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Efficiency of two-stage combinations of subsurface vertical down-flow and up-flow constructed wetland systems for treating variation in influent C/N ratios of domestic wastewater

Zhao, Yong Jun, Hui, Zhang, Chao, Xu, Nie, Er, Li, Hua Ji, He, Jian, Zheng, Zheng
Ecological engineering 2011 v.37 no.10 pp. 1546-1554
carbon, carbon nitrogen ratio, chemical oxygen demand, constructed wetlands, nitrogen, nitrogen content, organic matter, phosphorus, temporal variation, wastewater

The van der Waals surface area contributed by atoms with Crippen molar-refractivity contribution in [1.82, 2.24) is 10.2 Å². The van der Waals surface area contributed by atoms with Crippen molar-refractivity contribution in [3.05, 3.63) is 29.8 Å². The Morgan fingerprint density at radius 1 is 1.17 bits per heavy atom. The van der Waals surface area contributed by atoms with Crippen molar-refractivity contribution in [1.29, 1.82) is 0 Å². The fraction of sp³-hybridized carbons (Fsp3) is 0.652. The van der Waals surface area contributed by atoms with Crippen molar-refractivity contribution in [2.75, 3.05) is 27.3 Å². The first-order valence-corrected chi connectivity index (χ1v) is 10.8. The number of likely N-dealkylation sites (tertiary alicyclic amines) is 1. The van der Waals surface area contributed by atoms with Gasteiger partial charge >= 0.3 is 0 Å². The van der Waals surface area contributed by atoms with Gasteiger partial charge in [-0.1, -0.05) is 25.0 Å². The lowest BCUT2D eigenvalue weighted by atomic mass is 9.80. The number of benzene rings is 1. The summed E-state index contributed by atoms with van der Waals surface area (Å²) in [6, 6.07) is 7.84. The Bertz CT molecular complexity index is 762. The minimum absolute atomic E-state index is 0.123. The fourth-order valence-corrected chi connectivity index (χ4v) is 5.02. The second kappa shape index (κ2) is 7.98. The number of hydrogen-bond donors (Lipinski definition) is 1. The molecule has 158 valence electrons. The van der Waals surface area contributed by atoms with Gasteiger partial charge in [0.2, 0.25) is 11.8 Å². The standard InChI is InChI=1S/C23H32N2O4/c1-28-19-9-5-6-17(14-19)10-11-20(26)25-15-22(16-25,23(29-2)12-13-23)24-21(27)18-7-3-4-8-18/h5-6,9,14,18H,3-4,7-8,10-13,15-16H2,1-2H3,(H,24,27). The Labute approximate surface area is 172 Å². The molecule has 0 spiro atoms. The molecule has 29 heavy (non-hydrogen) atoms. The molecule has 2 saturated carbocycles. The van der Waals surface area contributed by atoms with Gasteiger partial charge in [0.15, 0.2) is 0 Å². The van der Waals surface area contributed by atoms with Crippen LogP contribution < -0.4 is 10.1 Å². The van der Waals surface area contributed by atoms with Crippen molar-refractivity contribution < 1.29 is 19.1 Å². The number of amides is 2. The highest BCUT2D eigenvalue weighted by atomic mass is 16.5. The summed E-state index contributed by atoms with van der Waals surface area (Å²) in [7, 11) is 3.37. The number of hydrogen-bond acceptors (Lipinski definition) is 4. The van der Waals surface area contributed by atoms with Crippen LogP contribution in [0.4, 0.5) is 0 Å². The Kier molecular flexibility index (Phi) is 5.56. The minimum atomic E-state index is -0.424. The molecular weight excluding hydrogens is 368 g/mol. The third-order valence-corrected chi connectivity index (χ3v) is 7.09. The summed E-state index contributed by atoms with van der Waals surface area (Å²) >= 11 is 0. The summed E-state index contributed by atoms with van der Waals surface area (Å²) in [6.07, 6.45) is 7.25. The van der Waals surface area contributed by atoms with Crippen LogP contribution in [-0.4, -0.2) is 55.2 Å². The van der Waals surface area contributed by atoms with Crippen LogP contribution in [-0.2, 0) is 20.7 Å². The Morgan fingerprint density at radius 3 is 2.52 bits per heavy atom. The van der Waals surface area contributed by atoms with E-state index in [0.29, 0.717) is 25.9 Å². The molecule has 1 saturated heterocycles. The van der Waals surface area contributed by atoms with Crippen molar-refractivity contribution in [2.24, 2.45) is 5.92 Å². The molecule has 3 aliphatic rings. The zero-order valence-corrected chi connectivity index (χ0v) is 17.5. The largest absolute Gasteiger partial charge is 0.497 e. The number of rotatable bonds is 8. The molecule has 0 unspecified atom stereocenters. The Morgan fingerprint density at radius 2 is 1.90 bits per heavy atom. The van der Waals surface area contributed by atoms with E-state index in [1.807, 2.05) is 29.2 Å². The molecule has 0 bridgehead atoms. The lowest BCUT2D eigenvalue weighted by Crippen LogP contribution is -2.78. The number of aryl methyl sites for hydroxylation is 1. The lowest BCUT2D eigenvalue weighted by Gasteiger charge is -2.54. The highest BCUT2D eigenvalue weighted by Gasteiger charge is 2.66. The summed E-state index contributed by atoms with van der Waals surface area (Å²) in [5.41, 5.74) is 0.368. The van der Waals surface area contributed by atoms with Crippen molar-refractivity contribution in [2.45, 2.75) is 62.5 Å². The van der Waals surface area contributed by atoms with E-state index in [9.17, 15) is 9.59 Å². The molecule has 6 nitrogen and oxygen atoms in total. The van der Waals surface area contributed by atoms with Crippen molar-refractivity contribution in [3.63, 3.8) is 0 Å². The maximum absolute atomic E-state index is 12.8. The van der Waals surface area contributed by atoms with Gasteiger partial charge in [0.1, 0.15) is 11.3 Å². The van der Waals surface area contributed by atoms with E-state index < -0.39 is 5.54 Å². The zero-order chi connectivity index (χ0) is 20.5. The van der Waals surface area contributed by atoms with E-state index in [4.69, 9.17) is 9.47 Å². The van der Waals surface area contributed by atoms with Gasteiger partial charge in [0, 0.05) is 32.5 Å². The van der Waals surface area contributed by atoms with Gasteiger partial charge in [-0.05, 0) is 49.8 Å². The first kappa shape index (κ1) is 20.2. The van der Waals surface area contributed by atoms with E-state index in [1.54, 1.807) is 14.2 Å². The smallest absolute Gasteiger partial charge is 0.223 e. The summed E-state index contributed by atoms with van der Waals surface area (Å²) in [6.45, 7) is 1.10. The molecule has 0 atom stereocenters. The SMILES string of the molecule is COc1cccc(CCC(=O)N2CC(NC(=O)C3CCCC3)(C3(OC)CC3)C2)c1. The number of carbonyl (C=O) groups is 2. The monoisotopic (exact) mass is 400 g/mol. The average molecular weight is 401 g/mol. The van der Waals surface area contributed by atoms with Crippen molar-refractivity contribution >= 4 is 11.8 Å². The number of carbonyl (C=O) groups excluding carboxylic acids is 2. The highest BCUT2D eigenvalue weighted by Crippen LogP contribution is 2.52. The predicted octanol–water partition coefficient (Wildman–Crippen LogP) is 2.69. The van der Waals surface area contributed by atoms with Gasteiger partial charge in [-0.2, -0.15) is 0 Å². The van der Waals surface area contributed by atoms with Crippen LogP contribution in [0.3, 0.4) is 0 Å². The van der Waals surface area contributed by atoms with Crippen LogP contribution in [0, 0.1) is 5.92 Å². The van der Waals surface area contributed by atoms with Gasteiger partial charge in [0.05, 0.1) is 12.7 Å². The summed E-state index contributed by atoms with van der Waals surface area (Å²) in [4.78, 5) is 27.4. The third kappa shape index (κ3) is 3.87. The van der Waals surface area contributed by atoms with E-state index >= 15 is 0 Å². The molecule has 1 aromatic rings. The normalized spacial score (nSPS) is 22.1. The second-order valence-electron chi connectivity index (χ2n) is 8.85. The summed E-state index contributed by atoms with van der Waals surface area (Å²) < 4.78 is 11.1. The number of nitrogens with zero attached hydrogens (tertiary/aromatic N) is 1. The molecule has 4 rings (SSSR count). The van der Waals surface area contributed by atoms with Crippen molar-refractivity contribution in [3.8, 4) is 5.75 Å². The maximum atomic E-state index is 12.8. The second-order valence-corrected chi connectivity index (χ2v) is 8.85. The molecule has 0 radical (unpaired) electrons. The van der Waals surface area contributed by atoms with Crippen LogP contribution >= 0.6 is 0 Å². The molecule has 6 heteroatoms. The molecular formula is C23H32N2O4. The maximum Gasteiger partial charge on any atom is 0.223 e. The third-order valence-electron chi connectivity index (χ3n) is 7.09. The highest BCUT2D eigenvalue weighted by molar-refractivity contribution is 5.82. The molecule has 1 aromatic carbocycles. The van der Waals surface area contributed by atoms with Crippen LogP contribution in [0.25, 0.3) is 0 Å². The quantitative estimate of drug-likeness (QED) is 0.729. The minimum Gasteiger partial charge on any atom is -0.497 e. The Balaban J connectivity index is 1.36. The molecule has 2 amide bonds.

The performance and temporal variation of four hybrid, intermittent loading, pilot-scale vertical flow constructed wetlands (VFCWs) were tested for treating domestic wastewater of three different C/N ratios (2.5:1, 5:1, and 10:1, respectively). Two hybrid systems each consisted of the two identical VFCWs in-series, with up–up or down–down flow. The other two hybrid systems consisted of the first VFCWs (up or down flow) followed by a second VFCWs (down or up flow, respectively). The effects of combination mode, season, load level, and interactions on nutrient removal were studied in synthetic wastewater in the two-stage VFCW systems. With varying C/N ratios for influent water (from 2.5:1, 5:1 to 10:1) average removal efficiencies for the two-bed two-stage systems were as follows: COD 73–93%, TN 46–87%, TP 75–90%, and TOC 40–66%, respectively. All two-bed hybrid VFCWs were efficient in removing organics and total phosphorus, and reached the highest removal rates when the C/N ratios were 10 and 5, respectively. The hybrid systems for different flow direction beds had significantly higher performance (P<0.05) during the wetlands operational period. Compared to the four types of hybrid VFCWs, the two-stage combination with different flow directions achieved significantly higher TN and TOC reductions (P<0.05). The highest total nitrogen (P<0.05) and total phosphorus reductions in down–up flow VFCWs were observed at C/N 5:1. However, for organic matter and total organic carbon, the highest COD and TOC removal rates occurred when C/N ratios were 5–10 for the down–up flow VFCWs. With appropriate control of combined mechanisms in series, the concentrations of carbon and nitrogen sources in the influent can achieve the optimal effects of nutrient removal.